At a Glance
The UC7807u is a notebook with a unique sense of style that offers good performance at a surprisingly decent price.
Gateway's UC7807u costs only $800? I'm not saying that this borderline ultraportable has the speediest parts--or that it's a featherweight (it's far from either). But the slick styling of this beaut certainly tricks you into thinking it is worth more.
It's almost as though an engineer at Gateway took a bunch of notes on what works and what doesn't from different manufacturers to put this thing together. If you look carefully, you can see a bit of HP here (the keyboard), Sony there (the hinge), and inspiration from Panasonic (the mousepad), as well.
Don't let that fool you, though. The UC7807u is a value machine through and through. Running the show: An Intel Core 2 Duo T6400 Mobile CPU (2.0GHz, 800MHz FSB, 2MB L2 cache) and 3GB of RAM will see you through most basic work tasks. Just don't expect to find any high-end gaming performance--the UC7807u cuts a sizable corner by rolling only with Intel's gimpy integrated GPU. Despite that, the results are better than average. Notching an 84 in PC WorldBench 6, it'll hammer through any basic business chore you can throw at it. And lasting a fairly reasonable 3 hours, 36 minutes in our battery tests, it can keep chugging along for a respectible period of time.
But it wasn't the horsepower that caught my attention at first. Rather, it was the large, flat keys. Akin to what you'll find on HP's Mini 1000 line, the UC7807u's keyboard makes touch-typing a breeze. Built solidly, it won't bow noticeably, and the multimedia touch control panel sitting above complements the controls nicely. In short, I love it. What would've been nicer: programmable shortcut keys. One odd touch, a circular touchpad, takes a little bit of practice. However, the mouse pad works nicely. Instead of two mouse buttons, you have a single bar along the bottom--pressing one end or the other registers the click you want. That doesn't mean this mouse bar couldn't be a little larger--or more clearly divide the line between a left- and right-mouse click. Sometimes, I hit too close to the center and nothing registered as a click. Not a huge deal, just something worth pointing out.
This laptop comes with other classy features. Among them: A slot-fed 8X DVD-ROM drive, HDMI-out (but with no discrete GPU? Really?), and a solidly-built, brushed aluminum plate wrapping the inside of the laptop. Heck, I even like the power button recessed into the sturdy, circular hinge. And the glossy 13.3-inch screen is reasonably sharp and crisp--save for that whole issue with glossy screens (insert your own favorite disclaimer about the fact that glossy screens look snazzy indoors but cause horrid glare in daylight).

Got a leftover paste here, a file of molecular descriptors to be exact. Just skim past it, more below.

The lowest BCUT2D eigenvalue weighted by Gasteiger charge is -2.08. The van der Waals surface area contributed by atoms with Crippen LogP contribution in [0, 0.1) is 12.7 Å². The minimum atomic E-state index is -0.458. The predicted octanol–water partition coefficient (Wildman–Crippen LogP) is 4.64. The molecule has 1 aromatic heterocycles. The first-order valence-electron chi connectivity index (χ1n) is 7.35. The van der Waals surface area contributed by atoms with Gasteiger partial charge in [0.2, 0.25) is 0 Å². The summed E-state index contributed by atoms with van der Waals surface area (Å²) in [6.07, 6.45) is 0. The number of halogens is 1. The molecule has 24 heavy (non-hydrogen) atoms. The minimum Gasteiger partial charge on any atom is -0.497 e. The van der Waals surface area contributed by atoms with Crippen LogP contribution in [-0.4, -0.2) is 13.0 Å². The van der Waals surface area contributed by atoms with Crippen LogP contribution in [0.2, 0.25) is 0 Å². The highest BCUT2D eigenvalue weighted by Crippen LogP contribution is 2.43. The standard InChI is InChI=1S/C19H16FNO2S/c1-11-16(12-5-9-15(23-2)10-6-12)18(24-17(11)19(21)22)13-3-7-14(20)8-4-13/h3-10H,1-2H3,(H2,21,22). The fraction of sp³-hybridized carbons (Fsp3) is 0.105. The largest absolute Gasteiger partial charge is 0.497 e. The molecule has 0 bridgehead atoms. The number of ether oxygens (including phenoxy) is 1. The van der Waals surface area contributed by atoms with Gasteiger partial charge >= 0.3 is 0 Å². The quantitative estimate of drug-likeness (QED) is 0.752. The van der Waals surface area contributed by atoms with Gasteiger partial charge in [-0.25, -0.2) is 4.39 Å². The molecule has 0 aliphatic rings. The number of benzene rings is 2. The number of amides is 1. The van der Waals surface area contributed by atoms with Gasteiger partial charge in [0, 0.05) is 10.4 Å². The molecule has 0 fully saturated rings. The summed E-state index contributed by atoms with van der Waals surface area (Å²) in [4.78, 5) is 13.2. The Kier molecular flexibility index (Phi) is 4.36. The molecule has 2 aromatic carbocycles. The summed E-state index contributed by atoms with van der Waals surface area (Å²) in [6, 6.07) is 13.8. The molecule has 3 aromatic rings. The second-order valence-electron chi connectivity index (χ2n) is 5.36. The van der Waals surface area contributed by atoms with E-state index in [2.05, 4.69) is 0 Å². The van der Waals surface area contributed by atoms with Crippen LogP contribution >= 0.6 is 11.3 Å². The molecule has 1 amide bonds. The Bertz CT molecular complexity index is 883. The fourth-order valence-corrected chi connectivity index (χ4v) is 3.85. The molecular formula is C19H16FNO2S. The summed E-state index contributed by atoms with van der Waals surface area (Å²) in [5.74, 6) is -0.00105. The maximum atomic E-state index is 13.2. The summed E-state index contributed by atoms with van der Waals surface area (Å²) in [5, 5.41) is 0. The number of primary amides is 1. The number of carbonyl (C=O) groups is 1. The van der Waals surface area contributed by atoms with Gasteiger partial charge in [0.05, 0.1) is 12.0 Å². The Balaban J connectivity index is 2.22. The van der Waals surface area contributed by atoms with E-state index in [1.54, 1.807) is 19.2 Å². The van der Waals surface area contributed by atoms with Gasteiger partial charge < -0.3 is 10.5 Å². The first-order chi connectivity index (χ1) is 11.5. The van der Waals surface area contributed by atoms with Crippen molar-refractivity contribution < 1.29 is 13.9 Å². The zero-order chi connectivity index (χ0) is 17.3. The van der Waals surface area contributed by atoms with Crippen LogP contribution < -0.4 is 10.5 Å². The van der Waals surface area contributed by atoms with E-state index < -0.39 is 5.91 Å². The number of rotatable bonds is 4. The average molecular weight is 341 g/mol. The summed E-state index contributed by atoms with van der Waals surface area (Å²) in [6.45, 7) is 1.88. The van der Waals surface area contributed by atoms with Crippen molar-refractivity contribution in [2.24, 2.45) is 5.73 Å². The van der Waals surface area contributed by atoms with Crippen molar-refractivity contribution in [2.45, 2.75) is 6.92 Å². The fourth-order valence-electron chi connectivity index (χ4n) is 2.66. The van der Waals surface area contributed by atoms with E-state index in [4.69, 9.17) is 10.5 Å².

The 1280-by-800-pixel native resolution pops well enough, but the viewing angle can be a little unforgiving. More often than not, I found myself toying with tilting the monitor's angle just to be able to see things clearly. You just might not be able to dead-lift this thing quite as easily as you'd expect. Despite having a 13.3-inch screen (a contender for the ultraportable category), the UC7807u weighs in at over 5 pounds, making it all-purpose fodder. And in the all-purpose category, the UC7807u is bound to get crushed performance-wise. The only saving grace--besides style--would have to be the bargain-basement pricing.
So what else does 800 bucks buy you? Well, its audio sounds decent, if a little (a lot) tinny with the included speakers, and it comes with the requisite ports for your basic computing needs. For those playing at home, that means three USB 2.0 ports, VGA out, headphone and mic jacks, a V.92 modem, 802.11n Wi-Fi, and Bluetooth support.
Software-wise, it comes bearing a relatively light load of bloatware (though you'll waste time uninstalling the demo versions of Microsoft Office). More important, though, is that this machine holds up well. The only real complaint I can level at the UC7807u is that I'd love to see a model sporting a discrete GPU in a lighter frame. If it wasn't so bulky, I'd probably chuck out my netbook and roll with this relatively affordable bad boy when I need to hit the road.